Agricultural markets and market information are cardinal for effective participation of smallholder farmers in agricultural markets (Mawazo et al., 2014). Smallholder farmers, particularly groundnuts producers, have challenges to access market information such as the price of a commodity in the local markets (Ross and De Klerk, 2012). This, in turn, affects the producers’ capacity to participate in informed and profitable trade as well as taking advantage of seasonal and spatial arbitrage. Due to the lack of market price information, smallholder farmers will only negotiate for the price that the buyers provide, hence jeopardizing their marketing decisions. 

The defunct National Agricultural Marketing Board (NAMBOARD) had traditionally been responsible for the buying and selling of agricultural commodities. This conditioned private traders to obtain licenses for every agricultural product they wanted to engage in. Furthermore, obtaining licenses was not an easy task, as such entry into the market was highly restricted. This made the government through respective agencies to be responsible for determining prices of agricultural commodities. It was, later on, discovered that government involvement in pricing commodities prevented competition among traders leading to farmer exploitation that affected farmers’ morale. As an incentive, the Zambian government saw it befitting to liberalize markets in 1992 to improve market sufficiency (MOA, 2004).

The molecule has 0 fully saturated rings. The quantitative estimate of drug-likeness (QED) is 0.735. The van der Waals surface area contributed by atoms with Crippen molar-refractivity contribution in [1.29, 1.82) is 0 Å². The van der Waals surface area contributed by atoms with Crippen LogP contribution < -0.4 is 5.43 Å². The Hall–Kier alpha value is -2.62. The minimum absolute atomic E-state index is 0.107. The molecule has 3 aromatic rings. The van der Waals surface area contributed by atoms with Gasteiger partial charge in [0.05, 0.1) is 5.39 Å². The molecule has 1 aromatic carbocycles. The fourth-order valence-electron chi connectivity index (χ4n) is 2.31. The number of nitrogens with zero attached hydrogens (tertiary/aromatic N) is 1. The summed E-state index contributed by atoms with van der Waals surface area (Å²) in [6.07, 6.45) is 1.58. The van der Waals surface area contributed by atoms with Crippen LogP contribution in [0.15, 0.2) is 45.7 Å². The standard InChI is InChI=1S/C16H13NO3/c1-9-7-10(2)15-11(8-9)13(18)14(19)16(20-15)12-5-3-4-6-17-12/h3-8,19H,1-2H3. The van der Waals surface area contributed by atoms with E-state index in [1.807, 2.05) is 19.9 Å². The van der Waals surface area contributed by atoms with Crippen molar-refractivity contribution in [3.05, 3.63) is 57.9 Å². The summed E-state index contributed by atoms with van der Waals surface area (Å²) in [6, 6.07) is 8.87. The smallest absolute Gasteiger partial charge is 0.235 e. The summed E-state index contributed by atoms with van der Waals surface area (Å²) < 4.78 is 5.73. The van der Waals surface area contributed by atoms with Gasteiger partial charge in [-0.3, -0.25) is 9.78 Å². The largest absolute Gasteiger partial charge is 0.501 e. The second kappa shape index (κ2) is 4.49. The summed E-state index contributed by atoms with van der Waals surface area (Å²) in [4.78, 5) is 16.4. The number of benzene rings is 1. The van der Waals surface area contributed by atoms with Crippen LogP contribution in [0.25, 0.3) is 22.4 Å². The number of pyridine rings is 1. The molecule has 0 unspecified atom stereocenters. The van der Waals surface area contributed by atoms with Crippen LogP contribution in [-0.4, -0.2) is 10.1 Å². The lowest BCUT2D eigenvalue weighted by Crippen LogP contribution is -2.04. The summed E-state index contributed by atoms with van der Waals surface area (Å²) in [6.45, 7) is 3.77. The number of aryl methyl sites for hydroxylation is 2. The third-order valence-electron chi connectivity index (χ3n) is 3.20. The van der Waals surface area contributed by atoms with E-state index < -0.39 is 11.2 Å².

Several strategies and policies have been put in place to enhance market access, market information and market participation by smallholder farmers. The National Development Plan is committed to the aspirations and determination of the country to foster a prosperous middle-income status through the two main economic pillars of Vision 2030 and the New Sustainable Development Goals (GRZ, 2013). This can best be achieved by creating a favourable environment for the growth of the agricultural sector by taking the interest of the smallholder farmers who are the majority. To successfully implement this, a study on agricultural crop market performance and its associated price dynamics will be a vital contribution to an effective marketing system of agricultural products. 

Despite the government embarking on these policies, groundnut marketing in Zambia has remained inefficient with farmers experiencing excessive price volatility, information asymmetry and lack of organized and consistent markets (Ross and Klerk, 2012). These inefficiencies in the market have led to the acute demand of groundnuts in the scarcity areas despite the surpluses in the main groundnut producing areas (Ross and Klerk, 2012; Mofya- Mukuka and Shipekesa, 2013). Hence, there is the need to establish an efficient and well- coordinated market system capable of effectively transmitting price signals among markets in spatial locations and distribute groundnut from surplus regions to regions of demand. This will assist in regulating and monitoring groundnut prices in different markets.